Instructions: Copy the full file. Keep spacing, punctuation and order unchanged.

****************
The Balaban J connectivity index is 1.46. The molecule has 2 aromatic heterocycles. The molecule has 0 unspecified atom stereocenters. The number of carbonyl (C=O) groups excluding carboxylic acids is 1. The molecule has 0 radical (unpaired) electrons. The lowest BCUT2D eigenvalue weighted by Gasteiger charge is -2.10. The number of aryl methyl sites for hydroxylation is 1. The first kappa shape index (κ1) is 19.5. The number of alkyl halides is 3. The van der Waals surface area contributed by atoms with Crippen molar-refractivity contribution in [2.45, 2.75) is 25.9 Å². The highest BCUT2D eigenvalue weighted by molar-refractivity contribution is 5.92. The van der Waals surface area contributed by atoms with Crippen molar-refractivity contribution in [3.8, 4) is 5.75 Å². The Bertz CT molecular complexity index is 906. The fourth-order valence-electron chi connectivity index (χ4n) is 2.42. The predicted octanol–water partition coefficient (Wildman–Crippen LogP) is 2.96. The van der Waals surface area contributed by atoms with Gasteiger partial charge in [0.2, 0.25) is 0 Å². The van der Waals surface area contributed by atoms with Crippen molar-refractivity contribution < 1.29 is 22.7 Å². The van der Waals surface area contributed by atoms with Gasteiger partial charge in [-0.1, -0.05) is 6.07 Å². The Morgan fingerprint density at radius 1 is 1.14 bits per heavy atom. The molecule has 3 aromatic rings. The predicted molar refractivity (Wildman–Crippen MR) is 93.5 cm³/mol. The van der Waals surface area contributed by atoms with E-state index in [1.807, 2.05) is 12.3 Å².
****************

The Balaban J connectivity index is 1.46. The molecule has 2 aromatic heterocycles. The molecule has 0 unspecified atom stereocenters. The number of carbonyl (C=O) groups excluding carboxylic acids is 1. The molecule has 0 radical (unpaired) electrons. The lowest BCUT2D eigenvalue weighted by Gasteiger charge is -2.10. The number of aryl methyl sites for hydroxylation is 1. The first kappa shape index (κ1) is 19.5. The number of alkyl halides is 3. The van der Waals surface area contributed by atoms with Crippen molar-refractivity contribution in [2.45, 2.75) is 25.9 Å². The highest BCUT2D eigenvalue weighted by molar-refractivity contribution is 5.92. The van der Waals surface area contributed by atoms with Crippen molar-refractivity contribution in [3.8, 4) is 5.75 Å². The Bertz CT molecular complexity index is 906. The fourth-order valence-electron chi connectivity index (χ4n) is 2.42. The predicted octanol–water partition coefficient (Wildman–Crippen LogP) is 2.96. The van der Waals surface area contributed by atoms with Gasteiger partial charge in [0.2, 0.25) is 0 Å². The van der Waals surface area contributed by atoms with Crippen molar-refractivity contribution < 1.29 is 22.7 Å². The van der Waals surface area contributed by atoms with Gasteiger partial charge in [-0.1, -0.05) is 6.07 Å². The Morgan fingerprint density at radius 1 is 1.14 bits per heavy atom. The molecule has 3 aromatic rings. The predicted molar refractivity (Wildman–Crippen MR) is 93.5 cm³/mol. The van der Waals surface area contributed by atoms with E-state index in [1.807, 2.05) is 12.3 Å².